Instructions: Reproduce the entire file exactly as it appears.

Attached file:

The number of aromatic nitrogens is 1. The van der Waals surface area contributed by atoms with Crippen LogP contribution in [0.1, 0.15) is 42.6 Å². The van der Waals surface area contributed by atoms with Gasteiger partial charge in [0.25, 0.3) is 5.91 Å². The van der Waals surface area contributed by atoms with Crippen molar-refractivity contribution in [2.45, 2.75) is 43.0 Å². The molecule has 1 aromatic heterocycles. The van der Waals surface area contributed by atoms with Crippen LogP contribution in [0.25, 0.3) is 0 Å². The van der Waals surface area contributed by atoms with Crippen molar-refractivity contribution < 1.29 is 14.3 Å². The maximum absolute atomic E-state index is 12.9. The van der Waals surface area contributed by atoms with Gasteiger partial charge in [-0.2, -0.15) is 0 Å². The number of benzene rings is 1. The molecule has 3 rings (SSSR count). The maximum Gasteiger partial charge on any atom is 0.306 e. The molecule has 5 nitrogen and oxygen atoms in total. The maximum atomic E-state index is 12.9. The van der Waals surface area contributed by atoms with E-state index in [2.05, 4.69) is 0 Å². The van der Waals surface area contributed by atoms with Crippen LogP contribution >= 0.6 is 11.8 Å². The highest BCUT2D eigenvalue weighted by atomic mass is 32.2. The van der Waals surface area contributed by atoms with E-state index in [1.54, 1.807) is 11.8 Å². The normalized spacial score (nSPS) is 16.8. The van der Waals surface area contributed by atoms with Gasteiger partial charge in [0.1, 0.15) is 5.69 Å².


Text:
The number of aromatic nitrogens is 1. The van der Waals surface area contributed by atoms with Crippen LogP contribution in [0.1, 0.15) is 42.6 Å². The van der Waals surface area contributed by atoms with Gasteiger partial charge in [0.25, 0.3) is 5.91 Å². The van der Waals surface area contributed by atoms with Crippen molar-refractivity contribution in [2.45, 2.75) is 43.0 Å². The molecule has 1 aromatic heterocycles. The van der Waals surface area contributed by atoms with Crippen LogP contribution in [0.25, 0.3) is 0 Å². The van der Waals surface area contributed by atoms with Crippen molar-refractivity contribution < 1.29 is 14.3 Å². The maximum absolute atomic E-state index is 12.9. The van der Waals surface area contributed by atoms with Gasteiger partial charge in [-0.2, -0.15) is 0 Å². The number of benzene rings is 1. The molecule has 3 rings (SSSR count). The maximum Gasteiger partial charge on any atom is 0.306 e. The molecule has 5 nitrogen and oxygen atoms in total. The maximum atomic E-state index is 12.9. The van der Waals surface area contributed by atoms with E-state index in [2.05, 4.69) is 0 Å². The van der Waals surface area contributed by atoms with Crippen LogP contribution >= 0.6 is 11.8 Å². The highest BCUT2D eigenvalue weighted by atomic mass is 32.2. The van der Waals surface area contributed by atoms with E-state index in [1.54, 1.807) is 11.8 Å². The normalized spacial score (nSPS) is 16.8. The van der Waals surface area contributed by atoms with Gasteiger partial charge in [0.1, 0.15) is 5.69 Å².